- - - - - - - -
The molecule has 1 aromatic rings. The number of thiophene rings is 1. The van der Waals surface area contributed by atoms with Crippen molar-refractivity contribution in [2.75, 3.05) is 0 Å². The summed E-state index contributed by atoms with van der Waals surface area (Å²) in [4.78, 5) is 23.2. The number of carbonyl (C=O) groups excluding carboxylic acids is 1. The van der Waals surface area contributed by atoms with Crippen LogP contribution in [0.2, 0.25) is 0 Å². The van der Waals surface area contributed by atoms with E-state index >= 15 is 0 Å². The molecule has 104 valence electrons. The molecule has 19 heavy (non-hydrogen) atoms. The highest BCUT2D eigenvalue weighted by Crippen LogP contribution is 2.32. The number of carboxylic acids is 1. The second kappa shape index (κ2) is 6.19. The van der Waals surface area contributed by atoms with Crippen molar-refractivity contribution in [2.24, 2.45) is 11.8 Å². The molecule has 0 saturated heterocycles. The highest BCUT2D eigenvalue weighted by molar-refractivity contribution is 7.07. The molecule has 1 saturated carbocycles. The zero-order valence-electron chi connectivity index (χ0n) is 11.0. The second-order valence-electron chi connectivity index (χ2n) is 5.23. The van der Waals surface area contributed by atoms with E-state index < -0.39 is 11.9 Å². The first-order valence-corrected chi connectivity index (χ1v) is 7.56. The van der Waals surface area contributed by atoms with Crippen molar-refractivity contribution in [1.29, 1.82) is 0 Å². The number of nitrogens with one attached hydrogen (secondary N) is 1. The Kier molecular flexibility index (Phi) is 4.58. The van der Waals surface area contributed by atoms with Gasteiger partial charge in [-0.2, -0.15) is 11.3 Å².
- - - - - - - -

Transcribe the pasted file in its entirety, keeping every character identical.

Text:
The molecule has 1 aromatic rings. The number of thiophene rings is 1. The van der Waals surface area contributed by atoms with Crippen molar-refractivity contribution in [2.75, 3.05) is 0 Å². The summed E-state index contributed by atoms with van der Waals surface area (Å²) in [4.78, 5) is 23.2. The number of carbonyl (C=O) groups excluding carboxylic acids is 1. The van der Waals surface area contributed by atoms with Crippen LogP contribution in [0.2, 0.25) is 0 Å². The van der Waals surface area contributed by atoms with E-state index >= 15 is 0 Å². The molecule has 104 valence electrons. The molecule has 19 heavy (non-hydrogen) atoms. The highest BCUT2D eigenvalue weighted by Crippen LogP contribution is 2.32. The number of carboxylic acids is 1. The second kappa shape index (κ2) is 6.19. The van der Waals surface area contributed by atoms with Crippen molar-refractivity contribution in [2.24, 2.45) is 11.8 Å². The molecule has 0 saturated heterocycles. The highest BCUT2D eigenvalue weighted by molar-refractivity contribution is 7.07. The molecule has 1 saturated carbocycles. The zero-order valence-electron chi connectivity index (χ0n) is 11.0. The second-order valence-electron chi connectivity index (χ2n) is 5.23. The van der Waals surface area contributed by atoms with E-state index < -0.39 is 11.9 Å². The first-order valence-corrected chi connectivity index (χ1v) is 7.56. The van der Waals surface area contributed by atoms with Crippen molar-refractivity contribution in [1.29, 1.82) is 0 Å². The number of nitrogens with one attached hydrogen (secondary N) is 1. The Kier molecular flexibility index (Phi) is 4.58. The van der Waals surface area contributed by atoms with Gasteiger partial charge in [-0.2, -0.15) is 11.3 Å².